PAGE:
“The housing crisis appears to be less critical to the Treasury than all the people we know are looking to buy or sell a property. Instead of listening to the industry, the Government appears to believe that the health of the housing market will come solely from first time buyers. This blinkered view will do nothing to get the whole market moving, which is vital in the long-term.”
Neil Knight, also from Spicerhaart, agrees that the announcement doesn’t go far enough: “We welcome the Chancellor’s announcement of a further £500m for the Housing Infrastructure Fund, to unlock 650,000 homes, and news that he will empower up to 500 neighbourhoods to buy land for housing for sale to local people in perpetuity.
“However, these were the only major announcements in terms of housing, and we would have liked to have seen more measures announced, considering what a hot political topic housing is.
“We had hoped that the Chancellor might have announced plans to speed up the build out permission process, following the publication of Sir Oliver Letwin’s report earlier today, which would go a long way to help Government reach its targets, but there was no such announcement today.
“Let’s just hope that when the Chancellor addresses the findings of the report in the New Year that there is more support for developers and local authorities, so that we can start building the homes that this country so desperately needs.”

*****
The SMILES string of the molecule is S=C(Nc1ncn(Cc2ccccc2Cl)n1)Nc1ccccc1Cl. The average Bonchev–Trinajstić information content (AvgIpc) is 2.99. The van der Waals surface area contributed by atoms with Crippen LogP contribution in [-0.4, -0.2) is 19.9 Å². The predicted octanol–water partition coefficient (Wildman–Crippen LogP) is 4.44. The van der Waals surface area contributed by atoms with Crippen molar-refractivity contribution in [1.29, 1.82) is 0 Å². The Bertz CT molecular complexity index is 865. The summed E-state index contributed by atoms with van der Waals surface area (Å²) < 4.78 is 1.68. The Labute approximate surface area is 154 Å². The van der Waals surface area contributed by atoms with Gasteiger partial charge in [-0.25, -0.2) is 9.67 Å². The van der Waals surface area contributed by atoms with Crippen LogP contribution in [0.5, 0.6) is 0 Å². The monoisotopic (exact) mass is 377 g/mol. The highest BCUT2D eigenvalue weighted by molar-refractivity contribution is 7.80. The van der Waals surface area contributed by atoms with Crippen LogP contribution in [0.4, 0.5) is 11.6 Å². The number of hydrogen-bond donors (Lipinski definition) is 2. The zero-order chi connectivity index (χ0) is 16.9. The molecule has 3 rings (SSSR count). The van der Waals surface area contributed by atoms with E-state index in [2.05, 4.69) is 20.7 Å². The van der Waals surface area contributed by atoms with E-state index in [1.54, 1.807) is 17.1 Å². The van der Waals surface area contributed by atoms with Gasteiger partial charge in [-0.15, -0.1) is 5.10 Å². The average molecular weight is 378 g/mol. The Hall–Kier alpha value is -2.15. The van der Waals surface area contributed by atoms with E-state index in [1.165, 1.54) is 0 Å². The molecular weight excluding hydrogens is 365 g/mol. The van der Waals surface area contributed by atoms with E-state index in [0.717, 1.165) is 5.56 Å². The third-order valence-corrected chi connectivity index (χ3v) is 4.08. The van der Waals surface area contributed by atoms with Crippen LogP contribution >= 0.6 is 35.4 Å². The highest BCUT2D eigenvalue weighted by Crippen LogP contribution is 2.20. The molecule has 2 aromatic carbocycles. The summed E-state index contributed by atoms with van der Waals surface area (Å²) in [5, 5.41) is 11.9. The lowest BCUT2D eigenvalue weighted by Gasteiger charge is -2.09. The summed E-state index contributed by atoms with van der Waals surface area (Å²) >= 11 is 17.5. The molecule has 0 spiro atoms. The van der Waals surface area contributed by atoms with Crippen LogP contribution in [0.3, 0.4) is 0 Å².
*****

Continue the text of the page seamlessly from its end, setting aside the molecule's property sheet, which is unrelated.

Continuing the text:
The CEO of Quintessentially Estates, Penny Mosgrove, shares this sentiment: “Overall a disappointing Budget for the sector. Hammond duped us with the glorifying statistics of how well the UK economy was doing, how the deficit was down, employment was up and it was the end of austerity! Yet, housing, which is the biggest issue of our generation, has been ignored.
“Yes, first time buyers are being helped, and now first time shared ownership buyers are now being included in that support, but what about the rest of the market? The empty nesters looking to downsize, who are asset rich but cash poor, the hard-working family who is struggling to put together bill for Stamp Duty, despite being in need of a larger home. Supporting just the first time buyers means that the bottle neck gets worse and transactions will not increase – which means they collect less tax.”
Alan Waxman, the Founder and Chief Executive of Landmass, takes a swipe at the Chancellor: “Philip Hammond has failed to penetrate the property market. No one can argue against helping first time buyers, but stimulating just this part of the market has a detrimental impact on the property market as a whole. In fact, it increases prices, hitting first time buyers the hardest, as demand increases, and then so do prices, so the net effect is that it actually costs the buyers more in total – fools logic!
“It is a shame that he didn’t have the political will to reduce the punitive Stamp Duty for hard working families, investors and young entrepreneurs, as this will have increased activity and Stamp Duty revenue, helping people lower down the chain to move up the ladder, rather than stay still and build more basements or extensions!”
Were you, too, disappointed in the Chancellor’s Budget announcement yesterday? And do you agree with these experts, that the lack of attention on housing will ultimately affect tenants?